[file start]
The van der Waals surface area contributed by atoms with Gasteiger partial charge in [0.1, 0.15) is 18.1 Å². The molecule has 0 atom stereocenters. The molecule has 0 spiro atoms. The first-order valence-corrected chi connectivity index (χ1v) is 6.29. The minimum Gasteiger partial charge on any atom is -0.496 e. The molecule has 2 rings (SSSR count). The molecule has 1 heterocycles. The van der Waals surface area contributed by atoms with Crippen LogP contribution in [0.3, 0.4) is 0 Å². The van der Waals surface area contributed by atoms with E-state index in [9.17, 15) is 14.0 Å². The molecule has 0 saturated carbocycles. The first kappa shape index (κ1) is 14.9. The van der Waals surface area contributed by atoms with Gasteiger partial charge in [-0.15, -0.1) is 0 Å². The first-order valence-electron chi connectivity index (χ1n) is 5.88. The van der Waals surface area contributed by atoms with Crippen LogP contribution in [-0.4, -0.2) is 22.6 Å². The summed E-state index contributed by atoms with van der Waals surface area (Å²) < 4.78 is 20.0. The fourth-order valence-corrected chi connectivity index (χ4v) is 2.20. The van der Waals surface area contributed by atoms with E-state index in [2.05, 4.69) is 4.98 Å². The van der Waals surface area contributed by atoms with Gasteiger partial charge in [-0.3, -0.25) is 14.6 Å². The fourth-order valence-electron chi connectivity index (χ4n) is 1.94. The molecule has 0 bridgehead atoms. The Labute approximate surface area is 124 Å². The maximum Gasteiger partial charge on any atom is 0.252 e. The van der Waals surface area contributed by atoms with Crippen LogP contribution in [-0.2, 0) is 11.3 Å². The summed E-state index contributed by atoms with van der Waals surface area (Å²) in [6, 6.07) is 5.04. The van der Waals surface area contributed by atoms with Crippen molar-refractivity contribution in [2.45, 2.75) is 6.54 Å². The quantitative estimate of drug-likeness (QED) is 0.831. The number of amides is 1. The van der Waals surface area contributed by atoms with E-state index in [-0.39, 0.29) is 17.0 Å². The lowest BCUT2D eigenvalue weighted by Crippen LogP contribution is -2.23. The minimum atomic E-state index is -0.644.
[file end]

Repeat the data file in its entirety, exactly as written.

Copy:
The van der Waals surface area contributed by atoms with Gasteiger partial charge in [0.1, 0.15) is 18.1 Å². The molecule has 0 atom stereocenters. The molecule has 0 spiro atoms. The first-order valence-corrected chi connectivity index (χ1v) is 6.29. The minimum Gasteiger partial charge on any atom is -0.496 e. The molecule has 2 rings (SSSR count). The molecule has 1 heterocycles. The van der Waals surface area contributed by atoms with Crippen LogP contribution in [0.3, 0.4) is 0 Å². The van der Waals surface area contributed by atoms with E-state index in [9.17, 15) is 14.0 Å². The molecule has 0 saturated carbocycles. The first kappa shape index (κ1) is 14.9. The van der Waals surface area contributed by atoms with Gasteiger partial charge in [-0.15, -0.1) is 0 Å². The first-order valence-electron chi connectivity index (χ1n) is 5.88. The van der Waals surface area contributed by atoms with Crippen LogP contribution in [-0.4, -0.2) is 22.6 Å². The summed E-state index contributed by atoms with van der Waals surface area (Å²) < 4.78 is 20.0. The fourth-order valence-corrected chi connectivity index (χ4v) is 2.20. The van der Waals surface area contributed by atoms with E-state index in [2.05, 4.69) is 4.98 Å². The van der Waals surface area contributed by atoms with Gasteiger partial charge in [-0.3, -0.25) is 14.6 Å². The fourth-order valence-electron chi connectivity index (χ4n) is 1.94. The molecule has 0 bridgehead atoms. The Labute approximate surface area is 124 Å². The maximum Gasteiger partial charge on any atom is 0.252 e. The van der Waals surface area contributed by atoms with Crippen LogP contribution in [-0.2, 0) is 11.3 Å². The summed E-state index contributed by atoms with van der Waals surface area (Å²) in [6, 6.07) is 5.04. The van der Waals surface area contributed by atoms with Crippen molar-refractivity contribution in [2.45, 2.75) is 6.54 Å². The quantitative estimate of drug-likeness (QED) is 0.831. The number of amides is 1. The van der Waals surface area contributed by atoms with E-state index in [-0.39, 0.29) is 17.0 Å². The lowest BCUT2D eigenvalue weighted by Crippen LogP contribution is -2.23. The minimum atomic E-state index is -0.644.